SINGAPORE - The Agri-Food and Veterinary Authority (AVA) is working with the Kenyan Wildlife Service, Kenyan Police and the Lusaka Agreement Taskforce (LATF) to repatriate a consignment of 1.8 tonnes of raw ivory tusks to Africa for further investigation and enforcement actions by the African authorities.
The ivory was inspected and quantity verified by AVA and the African enforcement authorities on 23 July 2013 in preparation for the return to Africa.
The shipment is the second largest ivory seizure since 2002 and also the second consignment to be repatriated to Africa.
The 1.8 tonnes of raw ivory tusks, with an estimated value of about S$2.5 million, were seized by AVA and the Singapore Customs when the illegal consignment was in transit through Singapore on 23 January 2013, en route to another country from Kenya.
The consignment was falsely declared as ‘waste paper’ and the ivory tusks were packed in 65 gunny sacks. AVA's investigations showed that no local importer was involved in the case.
Ms Lye Fong Keng, Deputy Director of AVA’s Quarantine & Inspection Group, said: “The repatriation signals strong collaborative effort between Singapore, Kenyan authorities and Lusaka Agreement Taskforce to disrupt the illegal ivory trade”.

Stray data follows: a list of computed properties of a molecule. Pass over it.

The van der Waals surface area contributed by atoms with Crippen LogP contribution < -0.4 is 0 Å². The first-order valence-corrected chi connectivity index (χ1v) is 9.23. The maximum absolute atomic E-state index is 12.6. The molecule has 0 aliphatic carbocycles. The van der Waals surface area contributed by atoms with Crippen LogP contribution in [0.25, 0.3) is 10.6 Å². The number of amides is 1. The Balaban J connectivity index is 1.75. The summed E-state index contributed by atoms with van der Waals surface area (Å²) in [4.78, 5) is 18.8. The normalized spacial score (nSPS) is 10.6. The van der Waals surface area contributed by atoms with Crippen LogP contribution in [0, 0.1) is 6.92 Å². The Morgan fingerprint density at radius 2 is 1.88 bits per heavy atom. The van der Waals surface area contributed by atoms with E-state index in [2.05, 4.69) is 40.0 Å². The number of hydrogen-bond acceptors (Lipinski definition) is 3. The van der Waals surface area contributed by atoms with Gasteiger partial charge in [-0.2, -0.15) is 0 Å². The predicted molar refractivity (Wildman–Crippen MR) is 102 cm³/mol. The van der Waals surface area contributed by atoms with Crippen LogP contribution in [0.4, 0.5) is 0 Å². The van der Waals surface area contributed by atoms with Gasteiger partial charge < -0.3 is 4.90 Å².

Mr Pius Macharia, Assistant Commissioner of Kenya Police, said: “The ivory repatriation signifies continued cooperation between Kenyan and Singaporean authorities in efforts to curb illegal trade in African elephant ivory which is the main motivation for poaching.
"Elephant poaching threatens wildlife-based tourism in Africa. Through LATF (a regional wildlife law enforcement task force), Africa is cooperating with other international organizations and specifically with ASEAN and SAWEN to combat wildlife crime globally.
"This repatriation is in compliance with CITES requirements and is the second one from Singapore since 2004. We acknowledge the efforts of Singapore authorities towards this exercise.”
Under the Convention on International Trade in Endangered Species of Wild Fauna and Flora (CITES), of which Singapore is a signatory to, all African and Asian elephants are endangered species. International trade in ivory has been banned under the Convention since 1989.
In Singapore, the maximum penalty for illegal trade (import, export and re-export) of ivory is a fine of $50,000 per scheduled specimen (not exceeding $500,000) and/or imprisonment of up to two years under the Endangered Species (Import and Export) Act.
The same penalties apply to any transhipment of ivory through Singapore without proper CITES permits from the exporting/importing country.
The Singapore government will not condone any illegal wildlife trade activities going through our country. If any person has information on illegal trade in ivory, please contact AVA at 6325 7625. All information shared with AVA will be kept strictly confidential.
AVA also reminded all shipping and logistics companies, declaring agents and freight forwarders to exercise prudence and adopt security measures to ensure they are not used as conduits for wildlife trafficking.